• I guess the Europe-vs-US difference is significant here. I read your answer as suggesting that it's mostly not a problem -- only for the people who don't have much vacation. And if you get 4-5 weeks I can see that. In the US it's not uncommon to start with only 2 weeks, though. :-( As for the number of days, even if Xmas eve isn't relevant, unless you get new year's eve off it's still going to be 4. – Monica Cellio Sep 9 '12 at 1:39
  • @pdr - In the US, it's common to only get 40-80hrs time off per year during the first 3 years of employment. That 5-10 days has to cover sick time as well at a lot of companies. – jfrankcarr Sep 9 '12 at 4:24
  • @MonicaCellio: Of course. I forgot that Boxing Day (day after Christmas) isn't a National Holiday in the US either. It's only ever 3 for us. On the plus side, you do get a couple more days during the year than we do :-/. – pdr Sep 9 '12 at 6:35
5

This is quite common in Germany, and I have mainly seen it for these reasons:

  1. In many factories, there are machines and assembly lines which must either be fully staffed or shut down. For example, in a car factory, you cannot shut down the line that assembles the doors, but keep the main assembly line running. This means that only a certain percentage of employees may be on leave on any given day. However, there are times (such as between holidays and in the summer) where the majority want to take time off, and the only way to do this is to make everyone take time off, because the factory cannot operate with only 30% of regular staff. This point applies doubly to factories that must run 24/7 or shut down completely, such as steel works, coking plants and many chemical plants.
  2. Some companies mainly provide support and services directly to customers in real-time, such as call centers and technical support providers. For these companies there is simply nothing to do if most customers are on holiday, so they migth as well shut down for the time, too.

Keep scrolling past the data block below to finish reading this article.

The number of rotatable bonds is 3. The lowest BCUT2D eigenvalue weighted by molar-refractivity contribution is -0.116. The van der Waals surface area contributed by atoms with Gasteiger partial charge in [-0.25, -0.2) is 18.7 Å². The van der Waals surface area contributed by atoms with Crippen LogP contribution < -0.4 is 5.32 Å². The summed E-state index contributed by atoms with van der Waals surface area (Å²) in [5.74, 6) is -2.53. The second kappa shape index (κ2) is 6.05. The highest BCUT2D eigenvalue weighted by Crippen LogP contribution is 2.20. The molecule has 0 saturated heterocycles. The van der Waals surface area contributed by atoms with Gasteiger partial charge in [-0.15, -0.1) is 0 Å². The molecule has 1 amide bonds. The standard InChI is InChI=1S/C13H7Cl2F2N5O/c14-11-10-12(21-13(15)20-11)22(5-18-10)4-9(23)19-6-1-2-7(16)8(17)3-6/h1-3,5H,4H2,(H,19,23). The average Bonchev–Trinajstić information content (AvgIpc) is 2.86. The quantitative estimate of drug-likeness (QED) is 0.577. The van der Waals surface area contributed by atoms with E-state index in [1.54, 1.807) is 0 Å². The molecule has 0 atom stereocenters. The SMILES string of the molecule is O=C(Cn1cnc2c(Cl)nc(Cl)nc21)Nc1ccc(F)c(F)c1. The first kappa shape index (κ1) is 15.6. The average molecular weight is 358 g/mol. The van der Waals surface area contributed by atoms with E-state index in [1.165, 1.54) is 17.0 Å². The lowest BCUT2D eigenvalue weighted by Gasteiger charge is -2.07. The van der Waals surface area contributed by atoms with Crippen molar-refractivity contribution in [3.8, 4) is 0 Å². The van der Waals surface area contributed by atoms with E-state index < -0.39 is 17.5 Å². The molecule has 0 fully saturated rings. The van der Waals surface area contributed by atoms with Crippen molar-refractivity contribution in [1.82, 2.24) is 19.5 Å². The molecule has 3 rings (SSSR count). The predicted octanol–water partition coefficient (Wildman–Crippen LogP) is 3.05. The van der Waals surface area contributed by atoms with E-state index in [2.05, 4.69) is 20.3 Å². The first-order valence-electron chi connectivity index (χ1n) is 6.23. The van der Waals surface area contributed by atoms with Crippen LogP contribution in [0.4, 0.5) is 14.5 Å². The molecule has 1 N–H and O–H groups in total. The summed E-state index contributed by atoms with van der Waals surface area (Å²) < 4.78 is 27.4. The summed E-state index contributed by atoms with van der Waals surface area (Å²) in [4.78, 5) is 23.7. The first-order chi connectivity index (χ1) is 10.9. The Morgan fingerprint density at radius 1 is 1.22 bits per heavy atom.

3. In office-type work, collaboration with coworkers is often an important part of work (think agile development or similar). In theses companies, if too many coworkers are away, the remaining workers arguably cannot work efficiently any more, so it may make financial sense to have them take off time, too. This makes sure that either everyone is there, or everyone is away, maximizing time for collaboration.

In software development, I have many seen shutdowns because of the last point, though the second point may also apply if they provide e.g. telephone support for customers.

Also, shutdowns for reasons 2 and 3 tend to be for short periods of time where almost everyone will be away (mainly the time between Christmas and New Year, and sometimes "bridge days" between holidays). Shutdowns for reason 1 are often for several weeks in summer (so-called "Betriebsferien", i.e. "company holidays", which are even codified in German employment law).

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I worked for a large corporation with a significant demand cycle who enforced shutdowns in order to avoid layoffs during the low times in the cycle. The following were the reasons given:

  • Unused vacation time is accounted for as a liability on the balance sheet. Having a lot of people take it looks as good on paper as paying off debt.
  • Some kinds of businesses, it's difficult to send some people home without sending everyone home, like assembly line manufacturing.

Those were the reasons the company gave. Personally, I think the savings are insignificant compared to the effect on attrition. In other words, when companies think they're headed for a layoff, they first try to get people to leave voluntarily. Since long-time employees can generally absorb the time, and often plan on taking that vacation time anyway, a shutdown will annoy least the people who you most want to keep.

2

This kind of policy really depends on the type of company and how responsive to customer/client needs they need to be. The number of seasonal and hourly employees a company has as compared to salaried positions may have an impact. The companies that I've seen have the least flexible vacation policies are small ones (the boss/owner is on vacation so everybody else is too) and large companies with a lot of unionized hourly workers.

The main financial advantage is not having to pay hourly employees for less efficient work due to holiday distractions and lack of workers. While this doesn't impact what salaried employees are paid, it can impact general company policy. Some think it's better to have salaried and hourly employees follow the same rules to simplify things.

Of course, sometimes you'll find companies that are the opposite. At a medical services company I worked at people were expected to work through holiday periods whenever possible.